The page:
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What Was Mir?

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  • Written By: Michael Anissimov
  • Edited By: Bronwyn Harris
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  • Last Modified Date: 08 November 2016
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Mir, meaning both "peace" and "world" in Russian, was one of the most successful space stations of the late 20th century. Launched on 19 February 1986, Mir represented the longest continuous human occupation of space ever, having a crew of 3-6 for just eight days short of ten years. At its most crowded, the space station held six astronauts for a three week period. Over its entire existence, the station hosted more than 130 astronauts.

Mir was a station launched after the USSR's learning experience with the Salyut space stations, which had been fraught with various problems. Before launch, Mir required an unanticipated year of cable reworking in a cleanroom environment. The Communist Party hurried the space station into orbit so it could be trumpeted at an upcoming congress. This circumstance meant launch modules to deliver crew and supplies to the station were not available until about a month after launch.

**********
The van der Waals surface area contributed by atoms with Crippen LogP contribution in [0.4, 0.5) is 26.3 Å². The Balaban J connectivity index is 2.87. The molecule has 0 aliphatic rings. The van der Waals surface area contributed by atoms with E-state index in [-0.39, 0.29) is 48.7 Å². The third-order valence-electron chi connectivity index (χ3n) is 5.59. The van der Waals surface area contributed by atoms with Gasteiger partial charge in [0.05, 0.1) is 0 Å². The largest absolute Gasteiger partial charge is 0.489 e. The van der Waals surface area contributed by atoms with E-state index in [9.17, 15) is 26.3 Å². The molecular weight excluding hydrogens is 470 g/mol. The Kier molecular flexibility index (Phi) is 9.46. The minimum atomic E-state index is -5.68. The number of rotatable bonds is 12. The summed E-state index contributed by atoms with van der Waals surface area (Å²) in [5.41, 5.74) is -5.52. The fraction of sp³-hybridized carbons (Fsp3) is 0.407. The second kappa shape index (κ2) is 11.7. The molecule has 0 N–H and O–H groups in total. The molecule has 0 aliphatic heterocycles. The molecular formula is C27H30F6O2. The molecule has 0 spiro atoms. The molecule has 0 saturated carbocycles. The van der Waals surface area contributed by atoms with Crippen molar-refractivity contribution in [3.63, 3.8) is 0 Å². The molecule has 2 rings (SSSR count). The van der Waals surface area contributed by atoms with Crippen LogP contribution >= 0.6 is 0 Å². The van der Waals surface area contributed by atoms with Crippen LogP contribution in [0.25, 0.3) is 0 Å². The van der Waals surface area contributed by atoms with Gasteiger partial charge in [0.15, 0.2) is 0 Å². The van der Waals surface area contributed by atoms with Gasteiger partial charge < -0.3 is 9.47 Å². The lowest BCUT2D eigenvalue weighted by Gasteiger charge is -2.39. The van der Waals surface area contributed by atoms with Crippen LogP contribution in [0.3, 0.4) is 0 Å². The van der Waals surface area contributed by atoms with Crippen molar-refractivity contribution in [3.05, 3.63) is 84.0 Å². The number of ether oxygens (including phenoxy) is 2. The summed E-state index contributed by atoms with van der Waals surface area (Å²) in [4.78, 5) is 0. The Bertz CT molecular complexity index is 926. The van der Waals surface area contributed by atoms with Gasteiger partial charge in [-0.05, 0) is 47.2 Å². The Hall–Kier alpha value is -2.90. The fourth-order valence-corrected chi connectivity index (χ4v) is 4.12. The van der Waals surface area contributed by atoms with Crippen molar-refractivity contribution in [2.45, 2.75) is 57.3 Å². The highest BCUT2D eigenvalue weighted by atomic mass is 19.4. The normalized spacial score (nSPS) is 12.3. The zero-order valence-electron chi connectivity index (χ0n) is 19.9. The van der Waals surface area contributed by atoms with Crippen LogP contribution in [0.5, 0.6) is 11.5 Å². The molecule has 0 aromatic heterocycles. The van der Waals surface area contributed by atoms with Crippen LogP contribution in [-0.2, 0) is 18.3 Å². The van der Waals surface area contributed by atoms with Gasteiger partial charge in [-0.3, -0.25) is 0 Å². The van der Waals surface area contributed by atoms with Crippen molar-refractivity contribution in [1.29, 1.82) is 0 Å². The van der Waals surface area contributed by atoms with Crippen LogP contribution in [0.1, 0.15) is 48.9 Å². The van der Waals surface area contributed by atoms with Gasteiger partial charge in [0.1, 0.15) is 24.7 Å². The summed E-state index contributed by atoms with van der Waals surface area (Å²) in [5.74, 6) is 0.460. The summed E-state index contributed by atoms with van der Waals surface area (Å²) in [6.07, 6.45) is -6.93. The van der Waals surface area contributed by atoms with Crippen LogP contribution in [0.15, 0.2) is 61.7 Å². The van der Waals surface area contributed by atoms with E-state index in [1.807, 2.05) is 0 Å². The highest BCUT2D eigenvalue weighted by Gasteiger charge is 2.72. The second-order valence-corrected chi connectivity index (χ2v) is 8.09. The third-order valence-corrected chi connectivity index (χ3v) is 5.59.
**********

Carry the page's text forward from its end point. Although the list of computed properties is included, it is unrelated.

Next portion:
Leonid Kizim and Vladimir Solovyov were the first to dock with Mir, starting on 15 March 1986 and staying on Mir for 51 days. They booted up the station and did some early tests and experiments. After their stay, they traveled to the other Soviet space station in orbit, Salyut 7, and remained there for another 51 day period. After grabbing 400 kg worth of scientific gear, they headed back to Mir, stayed for three weeks, then descended to Earth.

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Over the next ten years, many dozens of Russians — and later, numerous Americans — visited Mir. It is probably the most successful space station thus far, although the International Space Station is quickly catching up to many of the records. Throughout its lifespan, additional modules were added to Mir. Eventually it collected seven modules, with a living volume of 350 m3. Its total mass was 124,340 kg (274,123 lbs). Near the last few years of its operating lifespan, the Shuttle-Mir system was launched, a cooperative effort between the United States and Russia to make use of the station. This injected much needed funding into the project, and served as the prelude to the International Space Station.

Mir was deorbited on 21 March 2001, to much media fanfare. Some fragments of the station fell near the island nation of Fiji, in the south Pacific.

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